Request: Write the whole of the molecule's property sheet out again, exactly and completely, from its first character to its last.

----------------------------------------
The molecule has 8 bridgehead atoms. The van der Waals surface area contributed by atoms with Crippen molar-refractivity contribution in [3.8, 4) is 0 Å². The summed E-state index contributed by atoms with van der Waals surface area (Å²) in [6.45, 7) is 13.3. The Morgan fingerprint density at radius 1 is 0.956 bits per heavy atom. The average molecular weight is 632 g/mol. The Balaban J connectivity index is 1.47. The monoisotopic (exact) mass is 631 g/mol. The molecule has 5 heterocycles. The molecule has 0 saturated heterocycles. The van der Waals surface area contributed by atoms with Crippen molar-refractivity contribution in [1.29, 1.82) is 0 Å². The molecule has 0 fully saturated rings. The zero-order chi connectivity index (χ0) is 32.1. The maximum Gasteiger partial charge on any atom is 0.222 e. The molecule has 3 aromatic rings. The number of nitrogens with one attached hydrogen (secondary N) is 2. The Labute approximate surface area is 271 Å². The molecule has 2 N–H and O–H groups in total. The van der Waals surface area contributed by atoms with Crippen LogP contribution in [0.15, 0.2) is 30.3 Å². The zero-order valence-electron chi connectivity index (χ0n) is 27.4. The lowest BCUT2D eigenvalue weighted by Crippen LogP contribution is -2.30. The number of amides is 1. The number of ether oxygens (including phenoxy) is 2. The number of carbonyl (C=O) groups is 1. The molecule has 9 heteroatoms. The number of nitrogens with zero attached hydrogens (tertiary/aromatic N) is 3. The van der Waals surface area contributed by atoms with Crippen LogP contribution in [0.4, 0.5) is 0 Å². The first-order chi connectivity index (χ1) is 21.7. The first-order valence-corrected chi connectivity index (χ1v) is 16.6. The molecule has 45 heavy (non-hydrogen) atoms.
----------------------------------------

The molecule has 8 bridgehead atoms. The van der Waals surface area contributed by atoms with Crippen molar-refractivity contribution in [3.8, 4) is 0 Å². The summed E-state index contributed by atoms with van der Waals surface area (Å²) in [6.45, 7) is 13.3. The Morgan fingerprint density at radius 1 is 0.956 bits per heavy atom. The average molecular weight is 632 g/mol. The Balaban J connectivity index is 1.47. The monoisotopic (exact) mass is 631 g/mol. The molecule has 5 heterocycles. The molecule has 0 saturated heterocycles. The van der Waals surface area contributed by atoms with Crippen molar-refractivity contribution in [1.29, 1.82) is 0 Å². The molecule has 0 fully saturated rings. The zero-order chi connectivity index (χ0) is 32.1. The maximum Gasteiger partial charge on any atom is 0.222 e. The molecule has 3 aromatic rings. The number of nitrogens with one attached hydrogen (secondary N) is 2. The Labute approximate surface area is 271 Å². The molecule has 2 N–H and O–H groups in total. The van der Waals surface area contributed by atoms with Crippen LogP contribution in [0.15, 0.2) is 30.3 Å². The zero-order valence-electron chi connectivity index (χ0n) is 27.4. The lowest BCUT2D eigenvalue weighted by Crippen LogP contribution is -2.30. The number of amides is 1. The number of ether oxygens (including phenoxy) is 2. The number of carbonyl (C=O) groups is 1. The molecule has 9 heteroatoms. The number of nitrogens with zero attached hydrogens (tertiary/aromatic N) is 3. The van der Waals surface area contributed by atoms with Crippen LogP contribution in [0.4, 0.5) is 0 Å². The first-order chi connectivity index (χ1) is 21.7. The first-order valence-corrected chi connectivity index (χ1v) is 16.6. The molecule has 45 heavy (non-hydrogen) atoms.